Celebrities, they’re just like us. Singer extraordinaire Beyoncé is headed to Tax Court over $2.7 million in tax penalties assessed by the Internal Revenue Service. In January, the megastar, who files her taxes separately from her equally talented billionaire husband Jay-Z, received a Notice of Deficiency, claiming she owes over $1.4 million in unpaid taxes and over $288,000 in penalties for 2019, plus another $805,000 in taxes and $161,000 in penalties for 2018.
Beyoncé is now fighting back, alleging in her petition that the IRS disallowed millions of dollars in deductions, including $868,766 in charitable contributions. She’s also contesting the assessed penalties because she “has acted reasonably and in good faith.” In addition to her petition, Beyoncé also filed a request for trial in Los Angeles. “Unlike a criminal trial where ‘innocent until proven guilty’ applies, the burden often shifts to the petitioner (the taxpayer) to prove why the IRS is wrong or mistaken,” said Cynthia D. Brittain, a partner at Karlin & Peebles LLP in Los Angeles. “Usually, both sides will present certain ‘stipulated facts’ to streamline the proceeding so the hearing can be tailored for time economy,” she added.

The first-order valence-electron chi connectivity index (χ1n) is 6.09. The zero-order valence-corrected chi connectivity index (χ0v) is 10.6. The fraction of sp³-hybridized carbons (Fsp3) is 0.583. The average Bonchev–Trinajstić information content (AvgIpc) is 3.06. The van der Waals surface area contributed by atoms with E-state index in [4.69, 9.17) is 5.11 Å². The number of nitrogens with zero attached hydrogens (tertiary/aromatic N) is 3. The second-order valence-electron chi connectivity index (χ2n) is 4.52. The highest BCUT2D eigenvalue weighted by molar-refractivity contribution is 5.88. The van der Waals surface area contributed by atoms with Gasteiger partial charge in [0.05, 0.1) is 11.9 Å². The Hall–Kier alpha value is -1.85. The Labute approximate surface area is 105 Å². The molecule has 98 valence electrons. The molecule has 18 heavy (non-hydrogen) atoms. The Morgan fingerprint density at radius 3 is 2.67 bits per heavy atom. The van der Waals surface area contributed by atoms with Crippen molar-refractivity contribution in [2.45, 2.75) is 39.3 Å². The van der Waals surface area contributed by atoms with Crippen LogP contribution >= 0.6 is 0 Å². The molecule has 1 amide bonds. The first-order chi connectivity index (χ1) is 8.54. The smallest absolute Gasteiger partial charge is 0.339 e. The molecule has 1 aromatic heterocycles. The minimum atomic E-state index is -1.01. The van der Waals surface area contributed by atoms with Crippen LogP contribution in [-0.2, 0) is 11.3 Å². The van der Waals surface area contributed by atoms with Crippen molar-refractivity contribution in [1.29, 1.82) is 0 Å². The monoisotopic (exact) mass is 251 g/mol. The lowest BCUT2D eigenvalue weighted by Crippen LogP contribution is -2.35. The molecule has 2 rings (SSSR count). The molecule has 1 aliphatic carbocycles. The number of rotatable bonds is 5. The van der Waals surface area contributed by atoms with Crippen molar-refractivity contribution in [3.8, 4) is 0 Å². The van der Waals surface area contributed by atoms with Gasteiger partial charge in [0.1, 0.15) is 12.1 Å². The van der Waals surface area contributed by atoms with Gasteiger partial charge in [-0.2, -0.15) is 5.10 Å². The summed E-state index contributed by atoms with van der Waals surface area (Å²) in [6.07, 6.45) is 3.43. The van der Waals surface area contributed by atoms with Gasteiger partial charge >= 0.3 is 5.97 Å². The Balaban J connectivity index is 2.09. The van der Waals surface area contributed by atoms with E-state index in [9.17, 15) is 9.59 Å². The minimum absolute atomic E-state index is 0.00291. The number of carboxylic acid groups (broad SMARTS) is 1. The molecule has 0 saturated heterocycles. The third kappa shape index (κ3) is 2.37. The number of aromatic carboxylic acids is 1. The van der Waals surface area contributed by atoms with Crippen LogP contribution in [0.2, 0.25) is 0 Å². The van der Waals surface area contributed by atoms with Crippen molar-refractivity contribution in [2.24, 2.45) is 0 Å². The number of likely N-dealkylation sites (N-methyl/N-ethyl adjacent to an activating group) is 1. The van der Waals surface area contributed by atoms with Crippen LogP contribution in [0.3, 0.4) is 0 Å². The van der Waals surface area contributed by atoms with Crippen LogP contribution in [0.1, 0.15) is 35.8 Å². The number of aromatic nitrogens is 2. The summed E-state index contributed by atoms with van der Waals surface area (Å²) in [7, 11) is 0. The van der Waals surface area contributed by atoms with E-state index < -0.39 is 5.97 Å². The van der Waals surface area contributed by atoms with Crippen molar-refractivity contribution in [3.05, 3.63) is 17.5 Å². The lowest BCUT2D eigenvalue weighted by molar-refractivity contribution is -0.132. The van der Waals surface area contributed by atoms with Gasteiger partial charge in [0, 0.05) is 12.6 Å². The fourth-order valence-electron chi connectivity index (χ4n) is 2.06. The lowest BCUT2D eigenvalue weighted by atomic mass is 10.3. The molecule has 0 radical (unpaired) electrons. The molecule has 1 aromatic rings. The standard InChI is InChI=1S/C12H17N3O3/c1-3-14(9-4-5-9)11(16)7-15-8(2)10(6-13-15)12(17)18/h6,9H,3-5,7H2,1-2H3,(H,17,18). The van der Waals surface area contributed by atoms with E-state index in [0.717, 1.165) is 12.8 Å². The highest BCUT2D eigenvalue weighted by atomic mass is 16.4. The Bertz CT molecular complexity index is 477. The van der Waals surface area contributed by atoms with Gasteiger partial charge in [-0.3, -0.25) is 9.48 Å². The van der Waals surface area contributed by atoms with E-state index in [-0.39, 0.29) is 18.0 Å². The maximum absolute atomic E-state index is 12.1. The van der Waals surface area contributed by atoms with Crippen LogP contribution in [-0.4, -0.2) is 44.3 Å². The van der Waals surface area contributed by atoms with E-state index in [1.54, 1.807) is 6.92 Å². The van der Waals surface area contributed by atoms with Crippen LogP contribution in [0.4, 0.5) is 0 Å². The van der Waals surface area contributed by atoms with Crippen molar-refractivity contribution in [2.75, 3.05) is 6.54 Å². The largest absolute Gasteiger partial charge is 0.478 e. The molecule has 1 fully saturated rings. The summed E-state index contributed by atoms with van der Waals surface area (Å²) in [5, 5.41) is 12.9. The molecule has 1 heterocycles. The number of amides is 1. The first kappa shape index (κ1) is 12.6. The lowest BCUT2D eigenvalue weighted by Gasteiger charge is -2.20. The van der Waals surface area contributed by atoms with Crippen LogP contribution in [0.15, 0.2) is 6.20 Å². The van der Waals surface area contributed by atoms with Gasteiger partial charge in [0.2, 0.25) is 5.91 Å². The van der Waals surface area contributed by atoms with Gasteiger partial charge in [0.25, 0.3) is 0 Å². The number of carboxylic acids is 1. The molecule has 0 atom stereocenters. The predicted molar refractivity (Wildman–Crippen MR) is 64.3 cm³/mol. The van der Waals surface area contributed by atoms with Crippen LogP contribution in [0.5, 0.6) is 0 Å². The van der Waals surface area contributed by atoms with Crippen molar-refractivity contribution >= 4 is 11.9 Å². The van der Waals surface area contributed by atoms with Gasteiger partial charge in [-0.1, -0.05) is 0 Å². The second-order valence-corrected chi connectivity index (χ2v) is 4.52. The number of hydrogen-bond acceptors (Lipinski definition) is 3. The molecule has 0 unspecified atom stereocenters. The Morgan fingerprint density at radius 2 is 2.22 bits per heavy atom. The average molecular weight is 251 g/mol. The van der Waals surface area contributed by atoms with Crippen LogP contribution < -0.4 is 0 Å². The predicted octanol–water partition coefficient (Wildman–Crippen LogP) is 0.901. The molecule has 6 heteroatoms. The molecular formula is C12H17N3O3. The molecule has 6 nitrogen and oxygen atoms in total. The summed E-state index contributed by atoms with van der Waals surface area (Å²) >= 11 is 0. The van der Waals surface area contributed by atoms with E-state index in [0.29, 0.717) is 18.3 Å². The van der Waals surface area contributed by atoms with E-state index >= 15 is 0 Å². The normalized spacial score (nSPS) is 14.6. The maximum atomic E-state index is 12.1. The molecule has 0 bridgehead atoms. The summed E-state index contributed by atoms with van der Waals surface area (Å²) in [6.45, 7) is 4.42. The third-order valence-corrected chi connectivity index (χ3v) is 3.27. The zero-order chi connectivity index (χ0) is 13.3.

According to a statement received by Business Insider, Michael C. Cohen of De Castro, West, Chodorow, Mendler & Glickfeld Inc., who’s representing Beyoncé in the matter, said that they’re actively working with the IRS and the matter will be resolved shortly, indicating that a possible settlement before trial is possible.
As for whether she’ll have to pay any penalties no matter the outcome, Brittain explains, “the Internal Revenue Code, IRS rulings and case law provide the type of support that a taxpayer can show he or she relied upon to support that they acted reasonably and in good faith. Also, the taxpayer in certain instances can claim that they relied on professional advice for their position.” The Tax Court judge takes all this into consideration, so chances are if Beyoncé did indeed act in good faith and didn’t simply evade paying taxes owed, she may be spared the assessed penalties.